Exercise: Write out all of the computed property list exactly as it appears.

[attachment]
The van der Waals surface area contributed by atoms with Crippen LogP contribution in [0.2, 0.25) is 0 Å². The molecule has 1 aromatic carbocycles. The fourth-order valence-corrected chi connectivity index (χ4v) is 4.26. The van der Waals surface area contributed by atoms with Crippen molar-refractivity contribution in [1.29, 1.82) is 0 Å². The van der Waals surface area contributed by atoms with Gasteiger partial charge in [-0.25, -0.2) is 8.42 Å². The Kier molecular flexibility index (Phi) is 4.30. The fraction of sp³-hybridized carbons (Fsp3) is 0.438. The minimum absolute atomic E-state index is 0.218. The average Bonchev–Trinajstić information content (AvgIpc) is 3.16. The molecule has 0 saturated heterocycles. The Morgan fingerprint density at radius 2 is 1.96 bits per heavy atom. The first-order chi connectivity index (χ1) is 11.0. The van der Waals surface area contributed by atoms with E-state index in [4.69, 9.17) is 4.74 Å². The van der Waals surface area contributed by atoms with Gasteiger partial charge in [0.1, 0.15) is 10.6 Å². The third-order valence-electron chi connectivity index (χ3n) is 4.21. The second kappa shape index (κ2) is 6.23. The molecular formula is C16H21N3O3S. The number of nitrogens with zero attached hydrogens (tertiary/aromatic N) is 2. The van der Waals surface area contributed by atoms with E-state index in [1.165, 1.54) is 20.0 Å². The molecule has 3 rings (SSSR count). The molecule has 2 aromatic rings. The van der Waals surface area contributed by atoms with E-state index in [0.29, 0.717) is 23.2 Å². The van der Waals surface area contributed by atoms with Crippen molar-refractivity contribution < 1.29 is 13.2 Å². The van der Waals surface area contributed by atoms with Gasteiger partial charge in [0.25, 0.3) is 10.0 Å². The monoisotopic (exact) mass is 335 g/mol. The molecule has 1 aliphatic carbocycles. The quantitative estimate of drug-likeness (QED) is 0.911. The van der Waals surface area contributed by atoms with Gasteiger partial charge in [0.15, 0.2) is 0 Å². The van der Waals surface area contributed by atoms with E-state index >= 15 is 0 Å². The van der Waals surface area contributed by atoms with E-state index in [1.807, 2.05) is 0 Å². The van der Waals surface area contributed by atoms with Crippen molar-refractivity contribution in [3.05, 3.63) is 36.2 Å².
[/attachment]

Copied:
The van der Waals surface area contributed by atoms with Crippen LogP contribution in [0.2, 0.25) is 0 Å². The molecule has 1 aromatic carbocycles. The fourth-order valence-corrected chi connectivity index (χ4v) is 4.26. The van der Waals surface area contributed by atoms with Crippen molar-refractivity contribution in [1.29, 1.82) is 0 Å². The van der Waals surface area contributed by atoms with Gasteiger partial charge in [-0.25, -0.2) is 8.42 Å². The Kier molecular flexibility index (Phi) is 4.30. The fraction of sp³-hybridized carbons (Fsp3) is 0.438. The minimum absolute atomic E-state index is 0.218. The average Bonchev–Trinajstić information content (AvgIpc) is 3.16. The molecule has 0 saturated heterocycles. The Morgan fingerprint density at radius 2 is 1.96 bits per heavy atom. The first-order chi connectivity index (χ1) is 11.0. The van der Waals surface area contributed by atoms with E-state index in [4.69, 9.17) is 4.74 Å². The van der Waals surface area contributed by atoms with Gasteiger partial charge in [0.1, 0.15) is 10.6 Å². The third-order valence-electron chi connectivity index (χ3n) is 4.21. The second kappa shape index (κ2) is 6.23. The molecular formula is C16H21N3O3S. The number of nitrogens with zero attached hydrogens (tertiary/aromatic N) is 2. The van der Waals surface area contributed by atoms with E-state index in [1.165, 1.54) is 20.0 Å². The molecule has 3 rings (SSSR count). The molecule has 2 aromatic rings. The van der Waals surface area contributed by atoms with E-state index in [0.29, 0.717) is 23.2 Å². The van der Waals surface area contributed by atoms with Crippen molar-refractivity contribution < 1.29 is 13.2 Å². The van der Waals surface area contributed by atoms with Gasteiger partial charge in [0.25, 0.3) is 10.0 Å². The monoisotopic (exact) mass is 335 g/mol. The molecule has 1 aliphatic carbocycles. The quantitative estimate of drug-likeness (QED) is 0.911. The van der Waals surface area contributed by atoms with Gasteiger partial charge in [0.15, 0.2) is 0 Å². The van der Waals surface area contributed by atoms with E-state index >= 15 is 0 Å². The van der Waals surface area contributed by atoms with E-state index in [1.807, 2.05) is 0 Å². The van der Waals surface area contributed by atoms with Crippen molar-refractivity contribution in [3.05, 3.63) is 36.2 Å².